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Now Comes the Civil Suit

It's not over for Ferguson.

The legal fight over what happened in Ferguson, Mo., may be far from over.

In the wake of the grand jury decision not to indict Darren Wilson, the police officer who shot and killed Michael Brown in August, some legal experts said a federal civil rights suit against the officer would probably have little chance of success. But Brown’s family could still file a civil suit for damages, and some examples from the recent past suggest that their prospects in that case might be considerably better.

Michael Brown's parents, left, at a news conference with their attorney Benjamin Crump on Aug. 11, two days after their son was killed.

The grand jury decision on the Ferguson case was in keeping with a longstanding pattern: Police officers rarely face prison time after a fatal shooting, as the Los Angeles Times reported last week. One reason is that intent is hard to prove “beyond a reasonable doubt,” prosecutors tend to see police as allies, and jurors are inclined to be sympathetic to law enforcement.

But cities often pay out six- and seven-figure settlements and judgments in police misconduct civil cases, where the burden of proof is more favorable to accusers.

"Will there be a civil suit? Yes,” said Jonathan Moore, who represented four of the five plaintiffs in the Central Park Five civil suit, which New York City settled for $41 million. “And it won’t just focus on what happened with Michael Brown and the officer. It will go to the issues of whether the officer is properly trained, what kind of background he has, should he have been a police officer. There are all kinds of areas to explore in respect to the civil case that aren’t normally a part of the criminal case.”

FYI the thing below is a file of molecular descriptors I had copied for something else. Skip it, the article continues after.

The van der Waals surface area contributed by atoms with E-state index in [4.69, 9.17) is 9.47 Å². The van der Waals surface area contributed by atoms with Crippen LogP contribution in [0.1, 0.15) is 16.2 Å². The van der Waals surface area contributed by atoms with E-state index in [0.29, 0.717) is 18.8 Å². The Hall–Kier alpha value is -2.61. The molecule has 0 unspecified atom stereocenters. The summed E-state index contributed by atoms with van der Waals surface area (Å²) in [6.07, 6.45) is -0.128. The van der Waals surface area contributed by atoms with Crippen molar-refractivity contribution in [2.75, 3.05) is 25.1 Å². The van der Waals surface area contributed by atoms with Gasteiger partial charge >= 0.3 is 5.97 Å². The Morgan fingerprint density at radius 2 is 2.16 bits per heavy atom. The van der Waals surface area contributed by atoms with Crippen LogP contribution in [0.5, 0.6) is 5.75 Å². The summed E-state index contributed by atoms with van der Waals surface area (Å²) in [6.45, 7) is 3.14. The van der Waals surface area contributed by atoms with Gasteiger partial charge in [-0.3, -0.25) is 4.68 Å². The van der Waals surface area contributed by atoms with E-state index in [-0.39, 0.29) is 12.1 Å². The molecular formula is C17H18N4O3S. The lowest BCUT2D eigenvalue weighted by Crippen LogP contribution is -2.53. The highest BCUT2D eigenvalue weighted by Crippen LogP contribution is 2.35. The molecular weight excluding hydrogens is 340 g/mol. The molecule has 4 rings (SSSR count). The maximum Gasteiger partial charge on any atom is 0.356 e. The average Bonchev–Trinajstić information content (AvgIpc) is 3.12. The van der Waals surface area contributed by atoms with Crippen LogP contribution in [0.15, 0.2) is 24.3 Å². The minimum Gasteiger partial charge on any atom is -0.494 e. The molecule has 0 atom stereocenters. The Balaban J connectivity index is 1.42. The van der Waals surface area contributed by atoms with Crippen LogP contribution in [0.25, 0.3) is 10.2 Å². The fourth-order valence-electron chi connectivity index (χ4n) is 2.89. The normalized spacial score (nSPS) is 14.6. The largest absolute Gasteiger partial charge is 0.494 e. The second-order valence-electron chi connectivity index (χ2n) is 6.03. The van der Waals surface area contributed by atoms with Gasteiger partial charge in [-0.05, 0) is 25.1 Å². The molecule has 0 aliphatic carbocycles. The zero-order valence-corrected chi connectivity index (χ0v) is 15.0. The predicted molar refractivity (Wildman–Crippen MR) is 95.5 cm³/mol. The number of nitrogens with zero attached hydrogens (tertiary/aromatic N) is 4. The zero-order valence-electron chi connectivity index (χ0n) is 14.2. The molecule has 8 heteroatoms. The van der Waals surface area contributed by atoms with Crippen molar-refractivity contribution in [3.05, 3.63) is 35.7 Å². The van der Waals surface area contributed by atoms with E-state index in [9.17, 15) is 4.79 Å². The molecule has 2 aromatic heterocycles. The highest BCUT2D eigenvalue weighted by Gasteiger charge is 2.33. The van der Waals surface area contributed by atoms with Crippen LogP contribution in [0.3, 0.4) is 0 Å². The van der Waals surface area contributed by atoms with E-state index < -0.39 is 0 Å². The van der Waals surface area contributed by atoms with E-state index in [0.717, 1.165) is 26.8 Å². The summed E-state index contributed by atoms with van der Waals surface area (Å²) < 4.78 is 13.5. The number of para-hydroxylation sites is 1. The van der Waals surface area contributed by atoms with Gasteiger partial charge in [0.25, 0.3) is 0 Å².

Moore pointed to the case of Amadou Diallo, an immigrant from Guinea who was shot and killed by four New York City police officers in 1999. The officers were charged with second-degree murder and were acquitted by a Bronx jury. Diallo’s family later received a $3 million settlement of its lawsuit against the city.

Where juries in criminal cases have to find guilt “beyond a reasonable doubt,” in civil cases, the plaintiffs only need to establish “a preponderance of evidence.”

Moreover, Moore said, while a criminal case would focus on the culpability of the police officers, a civil suit would shift attention to the lost potential of Michael Brown and the grief of his family.

In an interview, St. Louis attorney Stephan Ryals, who says he has sued Missouri police officers more than 100 times in his 30-year legal career, urged the Brown family to pursue a civil case. Juries in Missouri, he cautioned, “tend to be conservative, tend to be more pro-law enforcement.” Ryals said he only takes cases in which the shooting victim seems to have a clean background or where police abuse has occurred. He “would consider” taking the Brown family’s case, he said.

“As I learn more facts,” Ryals said, “it appears that there is a decent argument that shooting was unlawful.”

Ryals’ biggest settlement was for $2.4 million against Moberly, a city of 13,974 northwest of St. Louis, where officers in 2008 fatally Tasered a 23-year-old man during a traffic stop for suspected drunken driving.

Kevin Richardson, the youngest member of the Central Park Five, said he, too, would encourage the Brown family to sue, but not to expect the settlement to provide emotional healing. Richardson spent seven years in prison, part of a group of African-American men wrongfully convicted of sexual assault in a 1989 case. The city settled the case in September, paying the exonerated men roughly $1 million apiece for each year in prison.

"There is no amount of money that can repair what we endured," said Richardson, who was 14 at the time of his arrest and is now 40. "An apology would have been nice.”